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Michel Adanson
Michel Adanson
Michel Adanson
(7 April 1727 – 3 August 1806) was an 18th-century French botanist and naturalist, of Scottish descent.Contents1 Personal history 2 Familles naturelles des plantes 3 Evolution 4 Later life 5 Death and legacy 6 In literature 7 Taxa named by Adanson 8 See also 9 References 10 BibliographyPersonal history[edit] Adanson was born at Aix-en-Provence. His family moved to Paris on 1730. After leaving the Collège Sainte-Barbe
Collège Sainte-Barbe
he was employed in the cabinets of R. A. F. Réaumur and Bernard de Jussieu, as well as in the Jardin des Plantes, Paris.[1] He attended lectures at the Jardin du Roi and the Collège Royal in Paris from 1741 to 1746. At the end of 1748, funded by a director of the Compagnie des Indes, he left France on an exploring expedition to Senegal. He remained there for five years, collecting and describing numerous animals and plants
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Aix-en-Provence
1 French Land Register data, which excludes lakes, ponds, glaciers > 1 km2 (0.386 sq mi or 247 acres) and river estuaries. 2 Population without double counting: residents of multiple communes (e.g., students and military personnel) only counted once.Aix-en- Provence
Provence
(French pronunciation: ​[ɛksɑ̃pʁɔvɑ̃s]; Provençal Occitan: Ais de Provença in classical norm, or Ais de Prouvènço in Mistralian norm,[1] pronounced [ˈajz de pʀuˈvɛⁿsɔ], Latin: Aquae Sextiae), or simply Aix (pronounced [ɛks]; medieval Occitan
Occitan
Aics), is a city-commune in the south of France, about 30 km (19 mi) north of Marseille. A former capital of Provence, it is in the region of Provence-Alpes-Côte d'Azur, in the department of Bouches-du-Rhône, of which it is a subprefecture. The population of Aix numbers approximately 143,000
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Stephen Maturin
Stephen Maturin, FRS, /ˈmætʃʊərɪn/ is a fictional character in the Aubrey-Maturin series
Aubrey-Maturin series
of novels by Patrick O'Brian. The series portrays his career as a physician, naturalist and spy in the Royal Navy during the Napoleonic Wars, and the long pursuit of his beloved Diana Villiers. Maturin was played by Paul Bettany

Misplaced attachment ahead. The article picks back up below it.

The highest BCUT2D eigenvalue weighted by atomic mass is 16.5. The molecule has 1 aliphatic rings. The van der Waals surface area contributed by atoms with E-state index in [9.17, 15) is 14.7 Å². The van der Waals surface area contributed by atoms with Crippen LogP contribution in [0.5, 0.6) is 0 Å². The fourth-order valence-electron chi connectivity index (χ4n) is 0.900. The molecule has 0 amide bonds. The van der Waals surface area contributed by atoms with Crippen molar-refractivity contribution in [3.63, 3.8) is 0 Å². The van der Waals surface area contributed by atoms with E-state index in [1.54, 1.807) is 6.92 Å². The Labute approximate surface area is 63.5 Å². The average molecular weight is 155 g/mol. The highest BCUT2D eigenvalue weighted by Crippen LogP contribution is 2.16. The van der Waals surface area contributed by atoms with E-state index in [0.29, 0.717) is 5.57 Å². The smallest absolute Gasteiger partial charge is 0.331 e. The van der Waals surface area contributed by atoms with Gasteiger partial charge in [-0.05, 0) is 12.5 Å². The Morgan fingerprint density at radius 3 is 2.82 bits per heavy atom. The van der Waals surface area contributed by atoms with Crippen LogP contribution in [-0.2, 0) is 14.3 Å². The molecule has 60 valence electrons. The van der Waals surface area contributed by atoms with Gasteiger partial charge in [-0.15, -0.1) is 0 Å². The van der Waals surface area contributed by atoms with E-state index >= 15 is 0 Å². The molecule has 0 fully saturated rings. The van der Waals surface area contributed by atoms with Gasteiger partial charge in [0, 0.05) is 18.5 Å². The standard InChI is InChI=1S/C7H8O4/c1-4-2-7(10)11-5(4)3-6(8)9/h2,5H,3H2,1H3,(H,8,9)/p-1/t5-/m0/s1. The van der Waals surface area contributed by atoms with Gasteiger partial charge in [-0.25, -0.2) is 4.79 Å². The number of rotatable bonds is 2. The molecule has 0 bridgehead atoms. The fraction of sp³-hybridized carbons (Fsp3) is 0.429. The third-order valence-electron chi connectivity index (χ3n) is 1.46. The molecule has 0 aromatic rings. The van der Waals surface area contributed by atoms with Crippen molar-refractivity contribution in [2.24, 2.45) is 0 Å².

Paul Bettany
in the 2003 film Master and Commander: The Far Side of the World[1] and by Richard Dillane in the BBC Radio 4
BBC Radio 4
adaptations of the O'Brian novels.Contents1 Biography1.1 Early life 1.2 Naval career2 Personal characteristics 3 Film Treatment of Maturin 4 References 5 BibliographyBiography[edit] Early life[edit] Stephen Maturin, called by his Catalan family Esteban Maturin y Domanova, a Roman Catholic, is the illegitimate son of an Irish officer serving in the Spanish Army and a Catalan lady
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Transmutation Of Species
Transmutation of species
Transmutation of species
and transformism are 19th-century evolutionary ideas for the altering of one species into another that preceded Charles Darwin's theory of natural selection.[1] The French Transformisme was a term used by Jean Baptiste Lamarck
Jean Baptiste Lamarck
in 1809 for his theory, and other 19th century proponents of pre-Darwinian evolutionary ideas included Étienne Geoffroy Saint-Hilaire, Robert Grant, and Robert Chambers, the anonymous author of the book Vestiges of the Natural History of Creation. Opposition in the scientific community to these early theories of evolution, led by influential scientists like the anatomists Georges Cuvier
Georges Cuvier
and Richard Owen
Richard Owen
and the geologist Charles Lyell, was intense
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French Institute
The Institut de France
France
(French pronunciation: ​[ɛ̃stity də fʁɑ̃s], Institute of France) is a French learned society, grouping five académies, the most famous of which is the Académie française. The Institute, located in Paris, manages approximately 1,000 foundations, as well as museums and châteaux open for visit
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Georges Cuvier
Jean Léopold Nicolas Frédéric, Baron Cuvier (French: [kyvje]; 23 August 1769 – 13 May 1832), known as Georges Cuvier, was a French naturalist and zoologist, sometimes referred to as the "founding father of paleontology".[1] Cuvier was a major figure in natural sciences research in the early 19th century